1. Garimella , Vishal
  2. Anand , Nimay
  3. Campbell , Elliott H.
  4. Baum , Christian L.
  5. Alavi , Afsaneh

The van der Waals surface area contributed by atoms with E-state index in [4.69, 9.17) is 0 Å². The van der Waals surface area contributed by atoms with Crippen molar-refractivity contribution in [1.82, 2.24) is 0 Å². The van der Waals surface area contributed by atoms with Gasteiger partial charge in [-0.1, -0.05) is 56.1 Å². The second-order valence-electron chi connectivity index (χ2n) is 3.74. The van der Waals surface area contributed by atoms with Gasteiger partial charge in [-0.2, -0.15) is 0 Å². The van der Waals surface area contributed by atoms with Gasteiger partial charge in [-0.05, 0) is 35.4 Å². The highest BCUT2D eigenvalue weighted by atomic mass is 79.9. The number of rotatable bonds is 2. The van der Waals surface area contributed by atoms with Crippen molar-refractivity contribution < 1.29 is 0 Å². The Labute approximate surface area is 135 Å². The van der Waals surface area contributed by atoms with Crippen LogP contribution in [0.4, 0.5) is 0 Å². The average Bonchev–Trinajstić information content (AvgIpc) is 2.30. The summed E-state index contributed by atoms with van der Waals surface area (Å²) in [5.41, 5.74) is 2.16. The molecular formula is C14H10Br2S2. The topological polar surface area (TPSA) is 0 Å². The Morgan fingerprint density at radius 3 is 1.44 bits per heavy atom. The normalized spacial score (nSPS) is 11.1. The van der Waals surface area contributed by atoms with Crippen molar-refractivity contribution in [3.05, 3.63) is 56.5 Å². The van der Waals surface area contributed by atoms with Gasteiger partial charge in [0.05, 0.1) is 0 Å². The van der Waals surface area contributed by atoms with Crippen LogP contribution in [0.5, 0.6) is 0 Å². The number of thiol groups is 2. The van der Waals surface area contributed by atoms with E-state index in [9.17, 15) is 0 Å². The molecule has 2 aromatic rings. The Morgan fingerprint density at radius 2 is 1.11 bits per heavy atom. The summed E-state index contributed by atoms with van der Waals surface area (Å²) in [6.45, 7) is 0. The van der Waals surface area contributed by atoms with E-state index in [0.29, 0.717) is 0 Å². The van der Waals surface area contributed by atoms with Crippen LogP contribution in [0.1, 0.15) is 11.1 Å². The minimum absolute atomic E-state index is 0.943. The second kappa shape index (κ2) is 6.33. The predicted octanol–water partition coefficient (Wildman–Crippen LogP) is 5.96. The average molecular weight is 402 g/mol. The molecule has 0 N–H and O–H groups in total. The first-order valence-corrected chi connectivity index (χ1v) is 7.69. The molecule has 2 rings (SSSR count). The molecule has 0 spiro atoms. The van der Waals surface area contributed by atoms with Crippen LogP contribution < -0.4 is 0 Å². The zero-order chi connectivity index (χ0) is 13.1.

When angiosarcoma, a rare and aggressive tumor of the soft tissue, develops in the setting of chronic lymphedema, it is referred to as Stewart-Treves syndrome. It is usually seen in chronic lymphedema of the upper limbs postmastectomy. Angiosarcoma developing in the lower limb in the setting of chronic lymphedema is rare and has a poor outcome. The presentation of angiosarcoma can vary, ranging from a bleeding papule to a plaque or a subcutaneous mass, which can later progress to ulceration or necrosis. Treatment for Stewart-Treves syndrome is aggressive because of its poor prognosis and usually requires a multidisciplinary approach of surgery, radiation, and chemotherapy. Several theories have been put forth to explain the mechanism of Stewart-Treves syndrome, but it remains ambiguous. The current literature regarding angiosarcoma developing in the setting of chronic lymphedema in the lower limb is limited to single case reports. Herein, the authors report a series of six cases of biopsy-proven angiosarcoma in the setting of lower extremity lymphedema. Providers should include angiosarcoma in the differential diagnosis of ulcerative or vascular tumors arising in the context of lower extremity lymphedema.